I'm sure every parent with a child on the Spectrum has heard all of these at some time. What is great is that the article offers those unfamiliar with our challenges alternative statements to use.
Things Not to Say to Parents of Children with Autism
Autism and picky eating usually go hand-in-hand, but it's caused by much more than a parent simply not making a child eat certain foods. A clinical study focused on sensory processing and eating problems in children on the spectrum estimates that about 80 percent of children with developmental difficulties, including autism spectrum disorder (ASD), struggle with selective eating.
Autism is a very difficult disability to understand. Usually, there are no outward signs pointing to an individual having the syndrome. Autism is also not a "one size fits all" syndrome, it is a spectrum of disorders that have to do with developmental, social and behavioral issues. An organization has put together some very useful tools to help others understand what you and you autistic loved one are going through.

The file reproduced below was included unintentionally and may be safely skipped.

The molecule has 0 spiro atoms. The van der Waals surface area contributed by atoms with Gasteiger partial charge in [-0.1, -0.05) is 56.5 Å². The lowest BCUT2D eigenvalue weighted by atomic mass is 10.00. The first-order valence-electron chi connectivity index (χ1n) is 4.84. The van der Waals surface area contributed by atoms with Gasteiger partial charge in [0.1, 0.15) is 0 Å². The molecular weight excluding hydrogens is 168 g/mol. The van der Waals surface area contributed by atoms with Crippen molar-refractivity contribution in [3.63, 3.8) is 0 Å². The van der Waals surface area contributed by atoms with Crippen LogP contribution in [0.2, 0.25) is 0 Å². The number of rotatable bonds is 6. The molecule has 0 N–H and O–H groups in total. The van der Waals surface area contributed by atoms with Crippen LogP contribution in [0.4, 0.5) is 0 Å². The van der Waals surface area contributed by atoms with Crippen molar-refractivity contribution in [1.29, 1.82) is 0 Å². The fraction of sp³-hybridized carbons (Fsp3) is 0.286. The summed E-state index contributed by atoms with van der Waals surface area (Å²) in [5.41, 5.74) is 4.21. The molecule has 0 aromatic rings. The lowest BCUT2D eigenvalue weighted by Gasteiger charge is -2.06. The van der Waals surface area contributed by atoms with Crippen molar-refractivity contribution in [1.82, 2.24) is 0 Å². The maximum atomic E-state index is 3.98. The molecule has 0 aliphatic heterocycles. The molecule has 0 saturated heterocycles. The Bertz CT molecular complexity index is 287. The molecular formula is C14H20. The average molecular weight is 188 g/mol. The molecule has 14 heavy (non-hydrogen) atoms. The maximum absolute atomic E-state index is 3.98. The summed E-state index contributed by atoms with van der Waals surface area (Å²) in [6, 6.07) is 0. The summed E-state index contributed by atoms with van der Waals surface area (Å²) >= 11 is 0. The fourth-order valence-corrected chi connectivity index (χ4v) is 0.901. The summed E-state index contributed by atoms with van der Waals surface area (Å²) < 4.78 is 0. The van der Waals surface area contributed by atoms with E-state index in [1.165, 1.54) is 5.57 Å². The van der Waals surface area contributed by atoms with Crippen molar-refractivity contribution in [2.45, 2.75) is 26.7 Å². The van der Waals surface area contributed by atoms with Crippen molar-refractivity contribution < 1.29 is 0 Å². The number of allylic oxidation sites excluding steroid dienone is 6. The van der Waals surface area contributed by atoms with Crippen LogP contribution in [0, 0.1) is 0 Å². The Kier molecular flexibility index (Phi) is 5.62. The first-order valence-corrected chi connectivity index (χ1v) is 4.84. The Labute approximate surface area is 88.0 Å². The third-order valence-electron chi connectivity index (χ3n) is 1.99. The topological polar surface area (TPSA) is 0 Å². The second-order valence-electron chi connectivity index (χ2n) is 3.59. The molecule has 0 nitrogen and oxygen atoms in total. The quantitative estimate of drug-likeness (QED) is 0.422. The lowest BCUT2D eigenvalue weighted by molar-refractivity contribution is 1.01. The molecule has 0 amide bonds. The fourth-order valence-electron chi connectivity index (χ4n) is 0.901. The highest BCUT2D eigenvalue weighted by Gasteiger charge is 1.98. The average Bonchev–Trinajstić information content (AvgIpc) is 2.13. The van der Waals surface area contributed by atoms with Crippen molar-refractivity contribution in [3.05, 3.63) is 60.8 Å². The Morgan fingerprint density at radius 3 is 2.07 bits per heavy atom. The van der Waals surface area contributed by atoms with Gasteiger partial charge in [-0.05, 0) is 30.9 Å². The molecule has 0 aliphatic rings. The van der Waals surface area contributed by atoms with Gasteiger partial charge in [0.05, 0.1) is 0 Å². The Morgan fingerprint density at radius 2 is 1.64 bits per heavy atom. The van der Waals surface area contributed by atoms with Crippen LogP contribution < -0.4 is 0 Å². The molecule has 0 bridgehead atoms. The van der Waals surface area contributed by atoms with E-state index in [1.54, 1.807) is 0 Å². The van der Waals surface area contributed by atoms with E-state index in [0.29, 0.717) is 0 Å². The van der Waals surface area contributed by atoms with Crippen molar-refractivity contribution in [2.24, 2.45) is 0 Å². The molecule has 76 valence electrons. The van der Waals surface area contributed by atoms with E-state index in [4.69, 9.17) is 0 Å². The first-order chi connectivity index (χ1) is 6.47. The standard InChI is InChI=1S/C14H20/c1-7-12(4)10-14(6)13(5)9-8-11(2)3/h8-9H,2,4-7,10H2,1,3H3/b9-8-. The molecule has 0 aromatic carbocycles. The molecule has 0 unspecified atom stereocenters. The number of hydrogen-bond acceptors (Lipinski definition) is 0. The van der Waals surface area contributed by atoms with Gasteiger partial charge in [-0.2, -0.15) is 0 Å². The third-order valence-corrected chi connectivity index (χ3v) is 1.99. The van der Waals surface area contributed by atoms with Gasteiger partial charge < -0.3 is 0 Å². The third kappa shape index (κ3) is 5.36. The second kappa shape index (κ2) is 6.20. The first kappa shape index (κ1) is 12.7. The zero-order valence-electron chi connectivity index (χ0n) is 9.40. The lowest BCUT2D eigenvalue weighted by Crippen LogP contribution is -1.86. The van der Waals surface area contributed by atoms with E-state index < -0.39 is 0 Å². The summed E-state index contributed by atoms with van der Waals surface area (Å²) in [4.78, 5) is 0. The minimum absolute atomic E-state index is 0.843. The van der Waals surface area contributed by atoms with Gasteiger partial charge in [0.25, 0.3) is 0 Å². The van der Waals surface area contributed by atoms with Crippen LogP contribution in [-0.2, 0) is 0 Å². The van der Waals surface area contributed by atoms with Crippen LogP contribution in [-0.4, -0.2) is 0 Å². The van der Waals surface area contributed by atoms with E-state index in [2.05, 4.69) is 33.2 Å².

In an effort to ease the fears of and provide encouragement to all people with individuals with autism in their lives, Autism Speaks has created four support tool kits, each designed specifically for the following groups:
The purpose of each kit is to help teach family members and friends more about autism and its effects on families, and provide resources and support to enable them to lead happy and successful lives with their loved ones with autism.
This is just a starting point in helping others to understand the Autism Spectrum Disorder, I encourage you to use these resources and grow in your understanding of the disability.
Thanks to #popular culture, #Autism has become the "cute" syndrome, but is this a true reflection of those on the spectrum?